Wednesday, January 31, 2007

Dying To Look Good Excerpt #52

Sunscreens Continued...

Here are some tips on how to enjoy the sun safely without the hazards of sunscreen:
  • Start out with 10 minutes of exposure a day and gradually increase your sun time.
  • Limit time in the sun to morning before 10 a.m. or afternoon after 2 p.m. when the sun is not at its hottest.
  • Cover up when outdoors during the sun’s hottest times and when you’ve already had your quota of sun for the day.
  • Avoid getting sunburned.

Eat a healthy balance of omega 3 and omega 6 fats. Most people eat far too much omega 6’s and not enough omega 3’s. Research has shown omega 3's to be preventive against melanoma if eaten in the proper one-to-one balance with omega 6's. Omega 3 fats can be found in fish oils and flaxseed. You also need healthy saturated fats, like real butter or coconut oil, to utilize omega 3's.

"The Truth About Sunscreens," on the Terressentials web site, states that "sunscreens give users a false sense of security in that while they effectively prevent sunburn, they do little or nothing to prevent skin cancer or the accelerated aging of the skin caused by sunlight."

It further states that "There is a substantial body of evidence that shows that there is an increase in cancer when sunscreen products are used. We've done a lot of research into sunscreens. The bottom line is this: we have found no sunscreen ingredients which we consider to be safe."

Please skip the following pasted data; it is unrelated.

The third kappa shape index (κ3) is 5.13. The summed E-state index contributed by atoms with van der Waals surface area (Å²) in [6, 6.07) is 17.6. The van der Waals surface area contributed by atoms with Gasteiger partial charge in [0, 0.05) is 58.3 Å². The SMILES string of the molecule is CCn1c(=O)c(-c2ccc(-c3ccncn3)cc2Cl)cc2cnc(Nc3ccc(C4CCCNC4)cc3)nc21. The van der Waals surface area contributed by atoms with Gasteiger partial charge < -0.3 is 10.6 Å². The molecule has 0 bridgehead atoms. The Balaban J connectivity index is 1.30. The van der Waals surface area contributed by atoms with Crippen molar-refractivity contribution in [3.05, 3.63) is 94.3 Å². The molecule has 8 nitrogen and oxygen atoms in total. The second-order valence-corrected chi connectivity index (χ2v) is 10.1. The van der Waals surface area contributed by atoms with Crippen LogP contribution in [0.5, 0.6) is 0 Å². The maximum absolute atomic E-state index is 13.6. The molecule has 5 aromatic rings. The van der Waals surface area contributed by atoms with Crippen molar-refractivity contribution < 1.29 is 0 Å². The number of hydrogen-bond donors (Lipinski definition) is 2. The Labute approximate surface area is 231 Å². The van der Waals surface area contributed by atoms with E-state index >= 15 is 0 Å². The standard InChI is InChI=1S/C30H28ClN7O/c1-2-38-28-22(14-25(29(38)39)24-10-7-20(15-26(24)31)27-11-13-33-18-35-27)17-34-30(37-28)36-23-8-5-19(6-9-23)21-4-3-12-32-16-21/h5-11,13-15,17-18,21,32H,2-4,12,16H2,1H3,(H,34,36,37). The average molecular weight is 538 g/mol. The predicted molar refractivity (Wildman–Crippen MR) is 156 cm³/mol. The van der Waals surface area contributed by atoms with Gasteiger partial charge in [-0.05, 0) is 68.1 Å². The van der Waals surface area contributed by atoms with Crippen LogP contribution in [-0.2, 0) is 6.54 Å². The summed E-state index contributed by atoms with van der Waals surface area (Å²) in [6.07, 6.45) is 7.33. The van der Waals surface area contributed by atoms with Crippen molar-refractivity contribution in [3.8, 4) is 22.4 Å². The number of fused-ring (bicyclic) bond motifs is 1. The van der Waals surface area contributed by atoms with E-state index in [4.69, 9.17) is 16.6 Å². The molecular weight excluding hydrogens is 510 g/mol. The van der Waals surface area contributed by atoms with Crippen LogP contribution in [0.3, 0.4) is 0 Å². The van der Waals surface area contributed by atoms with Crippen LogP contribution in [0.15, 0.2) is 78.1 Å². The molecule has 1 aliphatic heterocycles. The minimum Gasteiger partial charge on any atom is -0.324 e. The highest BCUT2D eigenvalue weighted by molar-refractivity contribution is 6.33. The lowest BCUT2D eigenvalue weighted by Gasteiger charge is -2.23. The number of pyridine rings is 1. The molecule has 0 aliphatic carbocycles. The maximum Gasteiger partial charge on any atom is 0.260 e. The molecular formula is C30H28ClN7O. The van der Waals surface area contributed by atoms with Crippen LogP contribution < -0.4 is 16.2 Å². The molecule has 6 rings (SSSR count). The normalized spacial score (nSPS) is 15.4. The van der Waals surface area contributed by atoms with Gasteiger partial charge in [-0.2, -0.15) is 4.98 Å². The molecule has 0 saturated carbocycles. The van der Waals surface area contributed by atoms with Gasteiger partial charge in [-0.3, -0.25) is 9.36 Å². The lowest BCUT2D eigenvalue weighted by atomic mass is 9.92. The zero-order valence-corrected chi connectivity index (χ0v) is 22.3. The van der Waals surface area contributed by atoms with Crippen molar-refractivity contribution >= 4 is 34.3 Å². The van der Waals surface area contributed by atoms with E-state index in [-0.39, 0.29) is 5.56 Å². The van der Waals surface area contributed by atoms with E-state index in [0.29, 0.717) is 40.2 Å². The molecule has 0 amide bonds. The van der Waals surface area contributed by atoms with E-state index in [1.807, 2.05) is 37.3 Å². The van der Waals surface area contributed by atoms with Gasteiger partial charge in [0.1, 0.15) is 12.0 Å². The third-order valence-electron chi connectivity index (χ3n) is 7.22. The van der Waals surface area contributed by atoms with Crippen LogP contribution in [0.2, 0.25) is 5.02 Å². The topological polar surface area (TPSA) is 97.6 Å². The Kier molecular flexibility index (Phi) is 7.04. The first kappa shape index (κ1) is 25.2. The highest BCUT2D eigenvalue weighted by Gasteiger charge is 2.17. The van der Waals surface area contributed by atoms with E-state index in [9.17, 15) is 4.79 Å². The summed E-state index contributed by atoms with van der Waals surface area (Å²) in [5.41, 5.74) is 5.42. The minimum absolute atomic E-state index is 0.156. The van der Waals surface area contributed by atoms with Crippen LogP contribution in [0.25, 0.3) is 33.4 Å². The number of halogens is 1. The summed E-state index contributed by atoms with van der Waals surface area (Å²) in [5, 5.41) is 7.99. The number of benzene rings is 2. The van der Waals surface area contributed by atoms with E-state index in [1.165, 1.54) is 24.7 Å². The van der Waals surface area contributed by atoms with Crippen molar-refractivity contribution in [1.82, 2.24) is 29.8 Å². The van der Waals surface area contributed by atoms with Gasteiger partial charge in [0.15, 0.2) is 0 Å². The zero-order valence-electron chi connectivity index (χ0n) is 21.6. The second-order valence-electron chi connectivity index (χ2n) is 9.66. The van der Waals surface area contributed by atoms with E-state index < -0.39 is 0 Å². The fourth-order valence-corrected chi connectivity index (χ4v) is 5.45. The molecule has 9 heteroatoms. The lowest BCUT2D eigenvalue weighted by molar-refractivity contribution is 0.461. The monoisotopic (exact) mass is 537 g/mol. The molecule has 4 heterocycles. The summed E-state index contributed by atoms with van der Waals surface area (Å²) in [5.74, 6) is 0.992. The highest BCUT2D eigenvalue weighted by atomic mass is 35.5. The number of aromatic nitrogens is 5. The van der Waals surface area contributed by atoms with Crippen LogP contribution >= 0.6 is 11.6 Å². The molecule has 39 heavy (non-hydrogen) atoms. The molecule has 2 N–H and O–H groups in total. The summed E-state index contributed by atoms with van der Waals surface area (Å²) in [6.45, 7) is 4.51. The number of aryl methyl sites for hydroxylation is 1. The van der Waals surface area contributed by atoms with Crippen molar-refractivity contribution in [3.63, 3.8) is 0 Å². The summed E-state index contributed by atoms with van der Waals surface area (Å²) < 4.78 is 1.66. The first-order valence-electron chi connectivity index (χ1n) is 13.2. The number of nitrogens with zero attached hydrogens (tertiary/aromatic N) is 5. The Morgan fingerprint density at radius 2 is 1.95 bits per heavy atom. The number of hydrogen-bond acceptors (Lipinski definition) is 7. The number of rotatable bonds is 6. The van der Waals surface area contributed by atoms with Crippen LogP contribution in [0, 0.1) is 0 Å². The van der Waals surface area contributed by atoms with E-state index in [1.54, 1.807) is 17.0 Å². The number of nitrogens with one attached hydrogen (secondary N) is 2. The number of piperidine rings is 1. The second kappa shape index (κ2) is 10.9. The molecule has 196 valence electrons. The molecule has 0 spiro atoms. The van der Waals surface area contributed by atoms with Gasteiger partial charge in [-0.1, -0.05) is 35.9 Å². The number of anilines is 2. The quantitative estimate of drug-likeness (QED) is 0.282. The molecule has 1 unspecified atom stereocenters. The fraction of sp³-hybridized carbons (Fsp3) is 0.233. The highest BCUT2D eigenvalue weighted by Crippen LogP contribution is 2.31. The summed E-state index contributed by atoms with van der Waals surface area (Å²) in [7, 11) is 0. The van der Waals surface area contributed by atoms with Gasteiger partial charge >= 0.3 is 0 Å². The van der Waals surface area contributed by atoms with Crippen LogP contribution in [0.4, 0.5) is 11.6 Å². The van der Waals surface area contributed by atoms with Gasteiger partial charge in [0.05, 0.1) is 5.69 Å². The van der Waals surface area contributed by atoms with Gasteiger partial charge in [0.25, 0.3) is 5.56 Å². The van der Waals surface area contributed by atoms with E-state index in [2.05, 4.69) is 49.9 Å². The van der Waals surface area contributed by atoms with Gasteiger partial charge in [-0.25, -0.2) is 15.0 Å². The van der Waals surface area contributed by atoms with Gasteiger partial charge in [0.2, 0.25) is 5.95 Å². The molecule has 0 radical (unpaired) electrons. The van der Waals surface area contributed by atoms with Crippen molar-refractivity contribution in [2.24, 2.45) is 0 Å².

Next time, Titanium Dioxide and Zinc Oxide Safety

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Wednesday, January 24, 2007

MSG in Your Personal Care Products

Important! Read this before you buy any cosmetics or personal care products that contain protein or amino acids!

MSG may be hidden in your cosmetics and personal care products. If you know you’re sensitive to MSG, you may be avoiding it in your food but still noticing MSG-type reactions and not know where they’re coming from.


Sunscreens will be continued next time.

Tuesday, January 23, 2007

Dying To Look Good Excerpt #51

Sunscreens Continued...

  • Both chemical suncreens and physical sunblocks have been shown to cause the formation of free radicals with exposure to sunlight. Excess free radicals are known to cause cancer.
  • A Swiss study showed that five commonly used chemicals in sunscreens were xenoestrogens, endocrine disrupters, and they actually increased the growth of cancer cells. See “Xenoestrogens in Your Personal Care Products,” page 39.
  • Most, if not all, sunscreens include a hydrolyzed protein. All hydrolyzed proteins contain processed free glutamic acid (MSG).
  • Research has shown that excess omega-6 fats in the diet actually contribute to the occurrence of cancer, including melanoma.

More next time...

Get the rest of the information on Sunscreens RIGHT NOW... and even more information on how to protect yourself from harmful ingredients in all your cosmetics and personal care products.

Friday, January 19, 2007

Dying To Look Good Excerpt #50